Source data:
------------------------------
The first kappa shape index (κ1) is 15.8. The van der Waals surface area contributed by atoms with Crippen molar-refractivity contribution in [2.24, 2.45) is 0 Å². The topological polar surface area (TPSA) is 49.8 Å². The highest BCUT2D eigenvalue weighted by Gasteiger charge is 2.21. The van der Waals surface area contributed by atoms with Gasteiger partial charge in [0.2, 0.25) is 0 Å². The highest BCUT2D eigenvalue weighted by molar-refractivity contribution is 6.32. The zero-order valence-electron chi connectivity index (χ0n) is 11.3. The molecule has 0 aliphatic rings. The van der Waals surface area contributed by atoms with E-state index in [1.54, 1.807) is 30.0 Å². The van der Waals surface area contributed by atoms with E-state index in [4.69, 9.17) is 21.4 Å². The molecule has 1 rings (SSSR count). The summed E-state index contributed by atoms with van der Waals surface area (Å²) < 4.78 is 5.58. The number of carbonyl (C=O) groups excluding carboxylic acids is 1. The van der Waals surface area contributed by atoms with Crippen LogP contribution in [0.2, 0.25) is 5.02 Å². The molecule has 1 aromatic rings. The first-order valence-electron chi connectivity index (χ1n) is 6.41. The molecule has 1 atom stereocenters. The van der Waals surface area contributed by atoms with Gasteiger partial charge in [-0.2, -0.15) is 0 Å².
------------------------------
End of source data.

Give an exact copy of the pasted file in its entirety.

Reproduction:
The first kappa shape index (κ1) is 15.8. The van der Waals surface area contributed by atoms with Crippen molar-refractivity contribution in [2.24, 2.45) is 0 Å². The topological polar surface area (TPSA) is 49.8 Å². The highest BCUT2D eigenvalue weighted by Gasteiger charge is 2.21. The van der Waals surface area contributed by atoms with Gasteiger partial charge in [0.2, 0.25) is 0 Å². The highest BCUT2D eigenvalue weighted by molar-refractivity contribution is 6.32. The zero-order valence-electron chi connectivity index (χ0n) is 11.3. The molecule has 0 aliphatic rings. The van der Waals surface area contributed by atoms with E-state index in [1.54, 1.807) is 30.0 Å². The van der Waals surface area contributed by atoms with E-state index in [4.69, 9.17) is 21.4 Å². The molecule has 1 rings (SSSR count). The summed E-state index contributed by atoms with van der Waals surface area (Å²) < 4.78 is 5.58. The number of carbonyl (C=O) groups excluding carboxylic acids is 1. The van der Waals surface area contributed by atoms with Crippen LogP contribution in [0.2, 0.25) is 5.02 Å². The molecule has 1 aromatic rings. The first-order valence-electron chi connectivity index (χ1n) is 6.41. The molecule has 1 atom stereocenters. The van der Waals surface area contributed by atoms with Gasteiger partial charge in [-0.2, -0.15) is 0 Å².